Work programmes

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 The DAIAT initiative will promote the use of big data and advanced data science to facilitate African trade between the continents through implementing five interdependent and collaborative work programs. 

Work program 1: Identification of export opportunities

This work prorgram is motivated by the need for the expansion of African countries' exports at the extensive margin.

During this work program a decision-support model for export opportunity identification  will be developed for Ethiopia, Kenya, Nigeria, Burkina Faso,  and Tanzania. These are five countries that have seen relatively fast growth in industrialization since 2010 and which may need access to expanded markets to continue to raise productivity growth. 

For each of the five countries the detailed opportunities to export to Ireland, and for Ireland to export to these countries, will be identified, using advanced data analytics. Such mutual opportunity identification will support the engagement of Ireland with these countries based on a mutual advantageous expansion of trade. It will also generate a template for expanding to other EU countries in future.

The second aim of this work program would be to consider the availability of export data per region, firm - i.e., decentralized export data in Africa. Most government (e.g., through the tax revenue departments) have access to this data but tend not to make this available. This may impose an information cost / gap on trade.

This work program  is co-ordinated by Dr. Martin Cameron from Trade Research Advisory (Pty) Ltd, based in Pretoria, South Africa.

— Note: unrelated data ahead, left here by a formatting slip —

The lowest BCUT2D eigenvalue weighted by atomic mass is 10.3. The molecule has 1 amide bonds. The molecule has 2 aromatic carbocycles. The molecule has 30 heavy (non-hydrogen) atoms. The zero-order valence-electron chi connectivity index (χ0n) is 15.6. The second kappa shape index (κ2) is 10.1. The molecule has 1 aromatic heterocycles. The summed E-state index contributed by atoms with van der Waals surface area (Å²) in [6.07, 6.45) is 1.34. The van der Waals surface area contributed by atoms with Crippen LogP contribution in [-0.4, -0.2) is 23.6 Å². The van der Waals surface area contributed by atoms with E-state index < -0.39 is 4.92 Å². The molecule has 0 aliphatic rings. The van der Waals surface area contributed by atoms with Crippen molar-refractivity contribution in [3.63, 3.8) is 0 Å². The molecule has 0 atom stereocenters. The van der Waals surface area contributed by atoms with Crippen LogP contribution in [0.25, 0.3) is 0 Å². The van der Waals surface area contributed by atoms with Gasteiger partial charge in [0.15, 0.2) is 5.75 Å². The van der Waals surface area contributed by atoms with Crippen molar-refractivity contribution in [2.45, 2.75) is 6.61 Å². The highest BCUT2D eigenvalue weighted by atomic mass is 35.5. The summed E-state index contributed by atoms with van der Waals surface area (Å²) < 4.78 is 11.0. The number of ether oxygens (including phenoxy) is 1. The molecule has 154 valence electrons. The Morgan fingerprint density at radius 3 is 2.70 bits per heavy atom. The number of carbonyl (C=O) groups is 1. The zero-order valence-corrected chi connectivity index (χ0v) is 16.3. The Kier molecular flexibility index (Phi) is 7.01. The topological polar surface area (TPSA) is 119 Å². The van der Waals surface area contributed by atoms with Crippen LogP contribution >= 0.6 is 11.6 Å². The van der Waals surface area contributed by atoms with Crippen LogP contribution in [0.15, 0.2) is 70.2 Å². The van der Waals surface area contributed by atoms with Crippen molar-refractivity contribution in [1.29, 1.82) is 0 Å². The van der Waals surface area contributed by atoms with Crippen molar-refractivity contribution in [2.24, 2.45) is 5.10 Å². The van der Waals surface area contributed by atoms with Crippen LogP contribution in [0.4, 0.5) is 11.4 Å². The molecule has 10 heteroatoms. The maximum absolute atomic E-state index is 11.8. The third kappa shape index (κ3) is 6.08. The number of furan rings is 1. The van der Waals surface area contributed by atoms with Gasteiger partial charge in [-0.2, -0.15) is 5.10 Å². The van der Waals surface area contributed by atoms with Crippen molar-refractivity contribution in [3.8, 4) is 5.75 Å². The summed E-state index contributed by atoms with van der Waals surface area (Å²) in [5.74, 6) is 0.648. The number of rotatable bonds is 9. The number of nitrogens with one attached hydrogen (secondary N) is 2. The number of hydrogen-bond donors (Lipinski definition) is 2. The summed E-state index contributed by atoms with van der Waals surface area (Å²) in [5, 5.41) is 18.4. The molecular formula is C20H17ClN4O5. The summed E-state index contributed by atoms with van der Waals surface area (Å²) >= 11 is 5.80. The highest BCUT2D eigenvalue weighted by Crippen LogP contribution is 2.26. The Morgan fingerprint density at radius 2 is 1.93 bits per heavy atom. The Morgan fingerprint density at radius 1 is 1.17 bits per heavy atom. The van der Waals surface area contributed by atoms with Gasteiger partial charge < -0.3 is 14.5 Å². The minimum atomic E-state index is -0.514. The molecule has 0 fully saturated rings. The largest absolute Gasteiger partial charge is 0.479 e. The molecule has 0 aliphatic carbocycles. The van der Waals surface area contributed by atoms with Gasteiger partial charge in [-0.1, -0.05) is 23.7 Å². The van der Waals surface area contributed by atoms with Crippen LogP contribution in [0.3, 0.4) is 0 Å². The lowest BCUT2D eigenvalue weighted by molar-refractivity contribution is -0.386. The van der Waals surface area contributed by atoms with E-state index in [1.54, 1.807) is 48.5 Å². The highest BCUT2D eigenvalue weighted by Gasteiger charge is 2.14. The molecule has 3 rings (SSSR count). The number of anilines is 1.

Work program 2: Matching exporters and importers

This work program is motivated by the need to break information gaps and assymetries, and better match exporters and importers in Africa's trade. 

The program will explore the development of online and open access tools for matching potential exporters and importers from Africa and Europe and for assisting export promotion agencies.

Working through the network of the Machine Intelligence Institute of Africa (MIIA) and using Zindi, the continent’s largest data science platform competition, various innovative trade-tech solutions will be explored to improve the matching of African and EU based businesses. This could include competitions to seek innovation solutions, e.g., such as recommender engines, that can alert potential exporters to opportunities.

This work program is co-ordinated by Dr. Jacques Ludik from the Machine Intelligence Institute of Africa, based in Stellenbosch, South Africa.

Work program 3: Trade for structural transformation

The work program is based on the need for exports to contribute better to industrialization in Africa. 

Africa’s development ultimately depends on achieving productivity-enhancing structural transformation. Exporting can be an important driver of such structural transformation.

Therefore, the consortium will conduct further research into, and understanding of, the links between trade and industrialization, and how for instance new export opportunities can be utilised by strengthening a country’s industrial platform.

Data science capabilities can help African countries to develop their policies and strategies to make better use of the AfCFTA and for driving Export-Led Growth (ELG). However, many countries do not have capacity and resources to e.g., develop models and apply these to help inform better fact-based policy and even company-level decision making.

Moreover, building African capacity in data science in this respect will require development of training and teaching material on Entrepreneurship in Analytics and AI.